Many limit Paul’s allowance of mixed marriages to two unbelievers uniting, and then one converting. Those connections didn’t defile believers; Paul’s legislation provided a gracious dispensation for the otherwise unthinkable. His treatment of believers espousing unbelievers differs 180 degrees. Kathy Gaca warned, “If Christians willfully pair off with unregenerate polytheists, they commit…. fornication by reverting to polytheistic religious mores, and they and their children are damned.”
Remain as You Are
Gaylon West agreed Paul’s permission only applied to marriages before conversion because “in 1 Corinthians 7:17-24, a person is already married to an unbeliever when he/she obeys the gospel. ‘Let every man abide in the same calling… wherein he was called.’” However, Paul’s allowance only applied to those unions made before conversion; the unequally yoked passage forbids new mixed marriages. A saint enjoys a concession to cohabit with a heretic. Not a lawful marriage. In René Gehring’s language, the Apostle “declared mixed marriages to be no real marriages in its highest sense (i.e., Gen 2:24).… [but] ‘God has called us to peace’ (v. 15) and ‘has assigned to each… as God has called each’ (v. 17).” Therefore, Paul restrained divorce.
The Rest and Divorce
Further suggesting these weren’t valid unions, Gehring noticed in 7:10-11, Paul discussed the married. Then he addressed the rest, those in mixed marriages. That implied to her he didn’t equate these relationships with Christian matrimony. Kathy Gaca purported Paul’s more honorific title, “the married,” is for disciples, not mixed couples.
Intermixed marriages didn’t obligate the faithful. C. Hayes believed Paul letting intermingled partnerships dissolve implied he viewed them as sexual immorality. For only this misdeed provided grounds for divorce. Paul reassured partners they were not bound when an infidel departed. He used the Greek perfect tense, a current state arising from a prior act. According to Gehring, Paul “is not just referring to the time at which the separation happens… he rather points to the time before, when the mixed marriage was consummated and the entire period it existed. The time in the past, as well as the time in the present, the believer is not ‘bound’ as he would be with another Christian.”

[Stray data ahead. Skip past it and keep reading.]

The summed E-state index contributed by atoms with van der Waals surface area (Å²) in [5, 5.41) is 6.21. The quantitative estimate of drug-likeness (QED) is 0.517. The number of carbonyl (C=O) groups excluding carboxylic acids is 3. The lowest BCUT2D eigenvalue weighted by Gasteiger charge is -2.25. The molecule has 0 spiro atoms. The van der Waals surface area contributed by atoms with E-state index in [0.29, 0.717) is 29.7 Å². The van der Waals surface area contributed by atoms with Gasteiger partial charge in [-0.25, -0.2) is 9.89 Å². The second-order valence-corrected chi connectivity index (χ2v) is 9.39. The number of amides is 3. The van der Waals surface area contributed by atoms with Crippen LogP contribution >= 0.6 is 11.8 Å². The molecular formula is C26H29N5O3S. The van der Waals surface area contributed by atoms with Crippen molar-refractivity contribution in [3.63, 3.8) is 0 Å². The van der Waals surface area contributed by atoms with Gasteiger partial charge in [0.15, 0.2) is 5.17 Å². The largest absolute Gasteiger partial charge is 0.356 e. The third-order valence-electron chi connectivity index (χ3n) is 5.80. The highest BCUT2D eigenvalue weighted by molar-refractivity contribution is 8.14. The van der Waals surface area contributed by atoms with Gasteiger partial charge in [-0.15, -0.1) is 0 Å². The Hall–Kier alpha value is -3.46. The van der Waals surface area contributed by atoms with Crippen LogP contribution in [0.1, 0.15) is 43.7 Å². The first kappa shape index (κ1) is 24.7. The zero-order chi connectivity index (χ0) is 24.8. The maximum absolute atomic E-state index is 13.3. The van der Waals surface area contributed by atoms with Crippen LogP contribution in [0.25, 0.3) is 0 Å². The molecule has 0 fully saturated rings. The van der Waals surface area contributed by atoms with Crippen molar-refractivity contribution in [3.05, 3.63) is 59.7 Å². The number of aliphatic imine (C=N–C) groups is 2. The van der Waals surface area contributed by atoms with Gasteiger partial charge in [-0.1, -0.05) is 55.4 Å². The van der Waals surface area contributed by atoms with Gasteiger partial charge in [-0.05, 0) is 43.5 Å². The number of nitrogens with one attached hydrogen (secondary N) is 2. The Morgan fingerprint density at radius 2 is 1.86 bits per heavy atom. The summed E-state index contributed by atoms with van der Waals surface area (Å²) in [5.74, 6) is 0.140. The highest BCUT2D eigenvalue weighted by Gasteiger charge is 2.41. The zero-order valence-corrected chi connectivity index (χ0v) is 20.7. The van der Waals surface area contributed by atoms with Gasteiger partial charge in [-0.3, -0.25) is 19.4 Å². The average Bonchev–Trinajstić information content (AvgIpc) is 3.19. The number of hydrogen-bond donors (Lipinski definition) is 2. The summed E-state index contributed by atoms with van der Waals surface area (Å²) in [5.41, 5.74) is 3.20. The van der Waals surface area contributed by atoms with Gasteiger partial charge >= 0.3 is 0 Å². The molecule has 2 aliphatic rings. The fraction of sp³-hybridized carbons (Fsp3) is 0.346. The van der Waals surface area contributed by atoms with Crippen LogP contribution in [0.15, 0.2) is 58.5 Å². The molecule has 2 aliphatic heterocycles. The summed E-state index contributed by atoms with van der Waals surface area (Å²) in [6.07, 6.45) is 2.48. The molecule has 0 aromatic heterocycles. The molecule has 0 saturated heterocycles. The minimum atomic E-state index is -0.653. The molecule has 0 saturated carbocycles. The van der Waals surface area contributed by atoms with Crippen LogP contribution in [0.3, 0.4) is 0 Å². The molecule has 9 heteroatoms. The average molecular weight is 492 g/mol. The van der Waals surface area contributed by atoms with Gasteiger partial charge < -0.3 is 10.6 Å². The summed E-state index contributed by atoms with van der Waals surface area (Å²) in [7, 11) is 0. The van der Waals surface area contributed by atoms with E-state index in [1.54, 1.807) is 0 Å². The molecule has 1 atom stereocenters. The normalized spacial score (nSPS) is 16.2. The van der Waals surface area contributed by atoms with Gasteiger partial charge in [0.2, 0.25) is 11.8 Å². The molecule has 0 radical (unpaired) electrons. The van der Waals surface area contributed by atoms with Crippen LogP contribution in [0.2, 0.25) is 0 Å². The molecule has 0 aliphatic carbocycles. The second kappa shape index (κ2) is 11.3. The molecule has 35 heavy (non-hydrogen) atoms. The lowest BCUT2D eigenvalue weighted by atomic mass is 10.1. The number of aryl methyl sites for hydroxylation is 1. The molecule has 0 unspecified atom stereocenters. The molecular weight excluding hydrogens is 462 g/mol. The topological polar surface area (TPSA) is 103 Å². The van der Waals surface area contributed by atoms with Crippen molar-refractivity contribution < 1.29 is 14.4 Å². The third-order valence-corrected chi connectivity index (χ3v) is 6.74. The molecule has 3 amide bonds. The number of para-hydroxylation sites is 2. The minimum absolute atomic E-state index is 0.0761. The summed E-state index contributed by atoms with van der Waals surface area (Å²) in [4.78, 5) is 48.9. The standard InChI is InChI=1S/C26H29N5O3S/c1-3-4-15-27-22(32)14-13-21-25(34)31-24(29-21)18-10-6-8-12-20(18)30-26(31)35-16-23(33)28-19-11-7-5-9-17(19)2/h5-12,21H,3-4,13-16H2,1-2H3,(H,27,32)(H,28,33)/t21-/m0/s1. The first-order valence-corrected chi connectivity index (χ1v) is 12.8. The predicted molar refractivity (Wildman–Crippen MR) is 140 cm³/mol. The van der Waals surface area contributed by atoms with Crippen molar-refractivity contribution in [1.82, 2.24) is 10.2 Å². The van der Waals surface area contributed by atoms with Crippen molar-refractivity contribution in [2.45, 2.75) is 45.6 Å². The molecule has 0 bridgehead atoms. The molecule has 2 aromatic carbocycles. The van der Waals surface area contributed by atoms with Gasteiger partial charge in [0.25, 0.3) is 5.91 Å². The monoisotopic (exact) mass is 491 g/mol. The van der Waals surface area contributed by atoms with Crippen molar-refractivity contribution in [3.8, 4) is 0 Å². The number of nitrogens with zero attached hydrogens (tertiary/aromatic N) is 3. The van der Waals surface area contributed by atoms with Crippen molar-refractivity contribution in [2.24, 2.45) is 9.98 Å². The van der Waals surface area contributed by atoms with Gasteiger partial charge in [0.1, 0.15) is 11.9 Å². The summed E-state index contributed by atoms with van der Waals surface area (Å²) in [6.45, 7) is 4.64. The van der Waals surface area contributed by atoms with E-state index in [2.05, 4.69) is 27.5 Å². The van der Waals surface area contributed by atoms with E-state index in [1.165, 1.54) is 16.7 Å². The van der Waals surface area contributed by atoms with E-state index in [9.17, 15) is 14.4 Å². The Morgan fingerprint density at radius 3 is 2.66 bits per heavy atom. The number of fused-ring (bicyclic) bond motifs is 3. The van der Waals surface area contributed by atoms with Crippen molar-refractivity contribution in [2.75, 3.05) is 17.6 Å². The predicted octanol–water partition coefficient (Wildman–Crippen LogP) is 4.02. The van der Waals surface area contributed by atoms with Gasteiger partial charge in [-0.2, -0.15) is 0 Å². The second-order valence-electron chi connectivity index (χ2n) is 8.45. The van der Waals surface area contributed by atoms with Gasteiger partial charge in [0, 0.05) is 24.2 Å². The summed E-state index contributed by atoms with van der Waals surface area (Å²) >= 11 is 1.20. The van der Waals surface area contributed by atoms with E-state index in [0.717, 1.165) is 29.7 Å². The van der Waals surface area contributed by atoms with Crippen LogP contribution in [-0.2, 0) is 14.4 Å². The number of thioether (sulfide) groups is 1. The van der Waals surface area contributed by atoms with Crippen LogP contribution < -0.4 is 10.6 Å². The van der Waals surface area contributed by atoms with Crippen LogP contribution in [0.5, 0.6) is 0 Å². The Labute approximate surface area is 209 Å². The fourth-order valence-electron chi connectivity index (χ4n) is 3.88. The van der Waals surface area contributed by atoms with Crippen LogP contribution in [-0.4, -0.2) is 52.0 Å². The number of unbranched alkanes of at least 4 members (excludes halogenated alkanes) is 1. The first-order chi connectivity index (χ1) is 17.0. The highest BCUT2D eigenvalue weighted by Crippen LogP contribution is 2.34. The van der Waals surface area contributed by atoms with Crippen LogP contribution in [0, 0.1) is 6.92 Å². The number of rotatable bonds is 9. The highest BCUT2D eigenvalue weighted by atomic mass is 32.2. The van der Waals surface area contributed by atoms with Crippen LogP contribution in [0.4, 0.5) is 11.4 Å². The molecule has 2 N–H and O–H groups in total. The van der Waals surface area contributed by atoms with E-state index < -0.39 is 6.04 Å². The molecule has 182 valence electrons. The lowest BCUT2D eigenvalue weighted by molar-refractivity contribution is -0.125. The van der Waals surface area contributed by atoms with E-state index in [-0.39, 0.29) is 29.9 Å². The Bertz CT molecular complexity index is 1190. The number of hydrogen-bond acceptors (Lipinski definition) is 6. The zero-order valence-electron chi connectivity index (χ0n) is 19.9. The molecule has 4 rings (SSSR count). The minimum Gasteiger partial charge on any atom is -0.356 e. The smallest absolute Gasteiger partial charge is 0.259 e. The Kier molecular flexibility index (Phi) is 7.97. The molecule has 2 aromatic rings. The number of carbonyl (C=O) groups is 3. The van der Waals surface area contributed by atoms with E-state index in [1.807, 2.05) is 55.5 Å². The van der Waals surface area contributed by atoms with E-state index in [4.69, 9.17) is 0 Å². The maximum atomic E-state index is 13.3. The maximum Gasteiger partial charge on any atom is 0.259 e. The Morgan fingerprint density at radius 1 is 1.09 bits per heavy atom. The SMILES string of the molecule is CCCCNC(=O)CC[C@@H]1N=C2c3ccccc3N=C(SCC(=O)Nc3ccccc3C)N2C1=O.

The Surrounding Verses
Paul may have not been talking specifically to people in mixed marriages. Instead, he advocated for singleness without condoning divorce. In 1 Corinthians 7:7-8, he prefers people remain single like him. The already married (7:10-16) shouldn't divorce, but people should remain as they were. (7:17-24). The unmarried should remain single (7:25-27).Paul says in 7:26-27 that those attached to women shouldn’t separate, but those unattached shouldn’t search for brides. This attachment could mean either engagement or marriage. According to Ciampa, Paul uses broad enough language to apply to both married and betrothed men; he counseled both the same.
Paul Advocates Singleness